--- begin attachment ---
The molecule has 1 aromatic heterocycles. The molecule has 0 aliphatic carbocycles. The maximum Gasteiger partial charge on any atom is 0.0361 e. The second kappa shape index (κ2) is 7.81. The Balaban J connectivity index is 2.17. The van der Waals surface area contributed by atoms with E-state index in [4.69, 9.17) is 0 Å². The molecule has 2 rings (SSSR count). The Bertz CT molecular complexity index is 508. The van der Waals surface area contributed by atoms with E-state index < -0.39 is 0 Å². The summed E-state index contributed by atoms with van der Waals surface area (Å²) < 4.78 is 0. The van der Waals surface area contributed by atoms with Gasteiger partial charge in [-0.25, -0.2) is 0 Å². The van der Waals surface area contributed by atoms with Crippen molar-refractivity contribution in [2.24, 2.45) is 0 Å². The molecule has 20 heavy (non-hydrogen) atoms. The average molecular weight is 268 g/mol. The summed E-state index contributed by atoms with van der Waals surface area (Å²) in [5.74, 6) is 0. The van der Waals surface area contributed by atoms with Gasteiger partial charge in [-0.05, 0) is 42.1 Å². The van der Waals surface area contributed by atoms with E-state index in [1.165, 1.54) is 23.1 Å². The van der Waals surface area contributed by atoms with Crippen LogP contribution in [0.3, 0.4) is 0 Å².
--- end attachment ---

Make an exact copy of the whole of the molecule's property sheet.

The molecule has 1 aromatic heterocycles. The molecule has 0 aliphatic carbocycles. The maximum Gasteiger partial charge on any atom is 0.0361 e. The second kappa shape index (κ2) is 7.81. The Balaban J connectivity index is 2.17. The van der Waals surface area contributed by atoms with E-state index in [4.69, 9.17) is 0 Å². The molecule has 2 rings (SSSR count). The Bertz CT molecular complexity index is 508. The van der Waals surface area contributed by atoms with E-state index < -0.39 is 0 Å². The summed E-state index contributed by atoms with van der Waals surface area (Å²) < 4.78 is 0. The van der Waals surface area contributed by atoms with Gasteiger partial charge in [-0.25, -0.2) is 0 Å². The van der Waals surface area contributed by atoms with Crippen molar-refractivity contribution in [2.24, 2.45) is 0 Å². The molecule has 20 heavy (non-hydrogen) atoms. The average molecular weight is 268 g/mol. The summed E-state index contributed by atoms with van der Waals surface area (Å²) in [5.74, 6) is 0. The van der Waals surface area contributed by atoms with Gasteiger partial charge in [-0.05, 0) is 42.1 Å². The van der Waals surface area contributed by atoms with E-state index in [1.165, 1.54) is 23.1 Å². The van der Waals surface area contributed by atoms with Crippen LogP contribution in [0.3, 0.4) is 0 Å².